Tensiometer-equipped data acquisition systems measure and record positive and negative soil-water pressures. These data contribute to studies in hillslope hydrology, including analyses of rainfall runoff, near-surface hydrologic response, and slope stability. However, the unique ability of a tensiometer to rapidly and accurately measure pre- and post-saturation subsurface pressures requires maintenance techniques that have precluded their application to unattended sensor networks in semiarid regions. Under suction, the de-aired water in the tensiometer is drawn from a porous cup. Under positive pressure, dissolved gases from pore water infiltrates the cup. Over time, both contribute to unreliable readings and/or poor signal response through cavitation. To address this problem, we used commercially available equipment to develop a simple system of solenoid valves and a water reservoir that enable automated in situ tensiometer refilling. We tested the system at two post-wildfire hydrologic monitoring sites in the Angeles National Forest, southern California. We present example results from 3 mo of monitoring and show how the tensiometers can be refilled by a remote trigger. By remotely refilling the tensiometer, we were able to continuously monitor quasi-saturated soil pore-water pressures without making repeated and costly maintenance visits.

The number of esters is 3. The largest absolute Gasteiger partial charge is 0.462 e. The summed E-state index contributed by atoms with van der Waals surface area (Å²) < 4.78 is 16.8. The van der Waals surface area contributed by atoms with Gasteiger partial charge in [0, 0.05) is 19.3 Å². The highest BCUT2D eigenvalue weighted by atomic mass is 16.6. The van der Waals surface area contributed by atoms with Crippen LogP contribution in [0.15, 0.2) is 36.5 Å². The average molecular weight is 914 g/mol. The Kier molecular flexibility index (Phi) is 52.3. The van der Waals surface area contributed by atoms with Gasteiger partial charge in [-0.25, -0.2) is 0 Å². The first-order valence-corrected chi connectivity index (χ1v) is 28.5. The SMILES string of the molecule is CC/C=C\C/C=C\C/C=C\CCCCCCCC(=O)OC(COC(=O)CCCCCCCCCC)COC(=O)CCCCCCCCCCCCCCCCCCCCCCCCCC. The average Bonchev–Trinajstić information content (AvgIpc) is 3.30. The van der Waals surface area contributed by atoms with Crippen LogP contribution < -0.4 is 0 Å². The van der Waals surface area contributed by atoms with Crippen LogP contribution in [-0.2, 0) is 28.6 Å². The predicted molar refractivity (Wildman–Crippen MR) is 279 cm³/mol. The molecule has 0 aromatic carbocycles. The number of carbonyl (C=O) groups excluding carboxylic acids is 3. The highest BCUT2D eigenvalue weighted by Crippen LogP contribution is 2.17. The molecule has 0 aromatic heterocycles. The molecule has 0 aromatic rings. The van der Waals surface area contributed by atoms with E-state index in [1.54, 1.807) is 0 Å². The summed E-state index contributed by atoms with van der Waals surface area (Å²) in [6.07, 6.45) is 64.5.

|Publication Subtype||Journal Article|
|Title||Long-term soil-water tension measurements in semi-arid environments: A method for automated tensiometer refilling|
|Series title||Vadose Zone Journal|
|Publisher||Soil Science Society of America, Inc|
|Contributing office(s)||Geologic Hazards Science Center|
|Description||180070; 5 p.|
|Google Analytic Metrics||Metrics page|